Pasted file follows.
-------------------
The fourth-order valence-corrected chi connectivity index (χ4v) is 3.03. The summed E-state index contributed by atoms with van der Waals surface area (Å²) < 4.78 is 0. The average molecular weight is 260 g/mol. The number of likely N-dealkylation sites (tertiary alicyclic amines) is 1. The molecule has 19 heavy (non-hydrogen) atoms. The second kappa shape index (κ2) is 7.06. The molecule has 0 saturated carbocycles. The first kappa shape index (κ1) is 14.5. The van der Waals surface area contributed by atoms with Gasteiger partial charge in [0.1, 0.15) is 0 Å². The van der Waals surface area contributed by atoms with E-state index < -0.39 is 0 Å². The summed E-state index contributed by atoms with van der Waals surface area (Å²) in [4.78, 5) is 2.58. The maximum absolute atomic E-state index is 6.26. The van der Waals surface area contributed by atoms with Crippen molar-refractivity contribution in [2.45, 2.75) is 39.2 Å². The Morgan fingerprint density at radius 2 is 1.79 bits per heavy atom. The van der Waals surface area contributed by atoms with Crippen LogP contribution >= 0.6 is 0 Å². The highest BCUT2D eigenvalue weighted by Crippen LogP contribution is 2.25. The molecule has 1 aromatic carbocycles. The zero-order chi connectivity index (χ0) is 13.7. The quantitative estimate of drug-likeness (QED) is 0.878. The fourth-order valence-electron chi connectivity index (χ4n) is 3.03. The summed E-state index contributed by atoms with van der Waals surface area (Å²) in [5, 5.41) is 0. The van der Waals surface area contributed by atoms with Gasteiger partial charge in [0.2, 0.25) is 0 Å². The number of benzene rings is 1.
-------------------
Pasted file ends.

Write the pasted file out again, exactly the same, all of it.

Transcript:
The fourth-order valence-corrected chi connectivity index (χ4v) is 3.03. The summed E-state index contributed by atoms with van der Waals surface area (Å²) < 4.78 is 0. The average molecular weight is 260 g/mol. The number of likely N-dealkylation sites (tertiary alicyclic amines) is 1. The molecule has 19 heavy (non-hydrogen) atoms. The second kappa shape index (κ2) is 7.06. The molecule has 0 saturated carbocycles. The first kappa shape index (κ1) is 14.5. The van der Waals surface area contributed by atoms with Gasteiger partial charge in [0.1, 0.15) is 0 Å². The van der Waals surface area contributed by atoms with E-state index < -0.39 is 0 Å². The summed E-state index contributed by atoms with van der Waals surface area (Å²) in [4.78, 5) is 2.58. The maximum absolute atomic E-state index is 6.26. The van der Waals surface area contributed by atoms with Crippen molar-refractivity contribution in [2.45, 2.75) is 39.2 Å². The Morgan fingerprint density at radius 2 is 1.79 bits per heavy atom. The van der Waals surface area contributed by atoms with Crippen LogP contribution >= 0.6 is 0 Å². The highest BCUT2D eigenvalue weighted by Crippen LogP contribution is 2.25. The molecule has 1 aromatic carbocycles. The zero-order chi connectivity index (χ0) is 13.7. The quantitative estimate of drug-likeness (QED) is 0.878. The fourth-order valence-electron chi connectivity index (χ4n) is 3.03. The summed E-state index contributed by atoms with van der Waals surface area (Å²) in [5, 5.41) is 0. The van der Waals surface area contributed by atoms with Gasteiger partial charge in [0.2, 0.25) is 0 Å². The number of benzene rings is 1.